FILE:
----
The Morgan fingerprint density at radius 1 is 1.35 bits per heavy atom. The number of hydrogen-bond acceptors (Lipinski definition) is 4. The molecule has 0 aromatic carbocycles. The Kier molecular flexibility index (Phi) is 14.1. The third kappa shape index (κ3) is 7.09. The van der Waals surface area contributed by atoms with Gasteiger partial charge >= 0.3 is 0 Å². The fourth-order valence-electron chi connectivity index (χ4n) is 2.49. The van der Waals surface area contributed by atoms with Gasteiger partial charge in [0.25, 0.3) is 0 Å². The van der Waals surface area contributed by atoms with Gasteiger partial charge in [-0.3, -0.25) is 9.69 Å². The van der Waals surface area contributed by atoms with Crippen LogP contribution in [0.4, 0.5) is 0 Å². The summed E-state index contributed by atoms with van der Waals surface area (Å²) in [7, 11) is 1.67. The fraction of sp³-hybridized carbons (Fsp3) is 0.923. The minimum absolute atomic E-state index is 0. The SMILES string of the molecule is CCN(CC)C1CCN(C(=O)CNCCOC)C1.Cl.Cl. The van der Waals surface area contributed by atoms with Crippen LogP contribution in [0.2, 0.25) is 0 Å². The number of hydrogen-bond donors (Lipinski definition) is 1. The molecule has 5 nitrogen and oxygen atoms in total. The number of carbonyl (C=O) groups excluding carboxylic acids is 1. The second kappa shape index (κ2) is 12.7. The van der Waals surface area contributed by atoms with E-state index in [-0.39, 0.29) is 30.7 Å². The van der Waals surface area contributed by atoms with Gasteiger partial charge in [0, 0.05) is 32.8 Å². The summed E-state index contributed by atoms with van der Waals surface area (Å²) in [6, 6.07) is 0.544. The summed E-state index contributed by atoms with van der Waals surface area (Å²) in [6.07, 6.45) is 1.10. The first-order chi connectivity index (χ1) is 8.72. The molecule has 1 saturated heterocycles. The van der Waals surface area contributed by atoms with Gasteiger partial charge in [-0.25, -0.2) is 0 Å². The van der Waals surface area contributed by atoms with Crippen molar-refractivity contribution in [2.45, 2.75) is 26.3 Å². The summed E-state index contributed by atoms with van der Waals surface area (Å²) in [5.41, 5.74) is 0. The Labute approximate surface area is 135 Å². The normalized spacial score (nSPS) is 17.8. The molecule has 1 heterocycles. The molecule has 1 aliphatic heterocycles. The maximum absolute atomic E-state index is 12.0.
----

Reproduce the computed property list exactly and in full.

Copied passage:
The Morgan fingerprint density at radius 1 is 1.35 bits per heavy atom. The number of hydrogen-bond acceptors (Lipinski definition) is 4. The molecule has 0 aromatic carbocycles. The Kier molecular flexibility index (Phi) is 14.1. The third kappa shape index (κ3) is 7.09. The van der Waals surface area contributed by atoms with Gasteiger partial charge >= 0.3 is 0 Å². The fourth-order valence-electron chi connectivity index (χ4n) is 2.49. The van der Waals surface area contributed by atoms with Gasteiger partial charge in [0.25, 0.3) is 0 Å². The van der Waals surface area contributed by atoms with Gasteiger partial charge in [-0.3, -0.25) is 9.69 Å². The van der Waals surface area contributed by atoms with Crippen LogP contribution in [0.4, 0.5) is 0 Å². The summed E-state index contributed by atoms with van der Waals surface area (Å²) in [7, 11) is 1.67. The fraction of sp³-hybridized carbons (Fsp3) is 0.923. The minimum absolute atomic E-state index is 0. The SMILES string of the molecule is CCN(CC)C1CCN(C(=O)CNCCOC)C1.Cl.Cl. The van der Waals surface area contributed by atoms with Crippen LogP contribution in [0.2, 0.25) is 0 Å². The number of hydrogen-bond donors (Lipinski definition) is 1. The molecule has 5 nitrogen and oxygen atoms in total. The number of carbonyl (C=O) groups excluding carboxylic acids is 1. The second kappa shape index (κ2) is 12.7. The van der Waals surface area contributed by atoms with E-state index in [-0.39, 0.29) is 30.7 Å². The van der Waals surface area contributed by atoms with Gasteiger partial charge in [0, 0.05) is 32.8 Å². The summed E-state index contributed by atoms with van der Waals surface area (Å²) in [6, 6.07) is 0.544. The summed E-state index contributed by atoms with van der Waals surface area (Å²) in [6.07, 6.45) is 1.10. The first-order chi connectivity index (χ1) is 8.72. The molecule has 1 saturated heterocycles. The van der Waals surface area contributed by atoms with Gasteiger partial charge in [-0.25, -0.2) is 0 Å². The van der Waals surface area contributed by atoms with Crippen molar-refractivity contribution in [2.45, 2.75) is 26.3 Å². The summed E-state index contributed by atoms with van der Waals surface area (Å²) in [5.41, 5.74) is 0. The Labute approximate surface area is 135 Å². The normalized spacial score (nSPS) is 17.8. The molecule has 1 heterocycles. The molecule has 1 aliphatic heterocycles. The maximum absolute atomic E-state index is 12.0.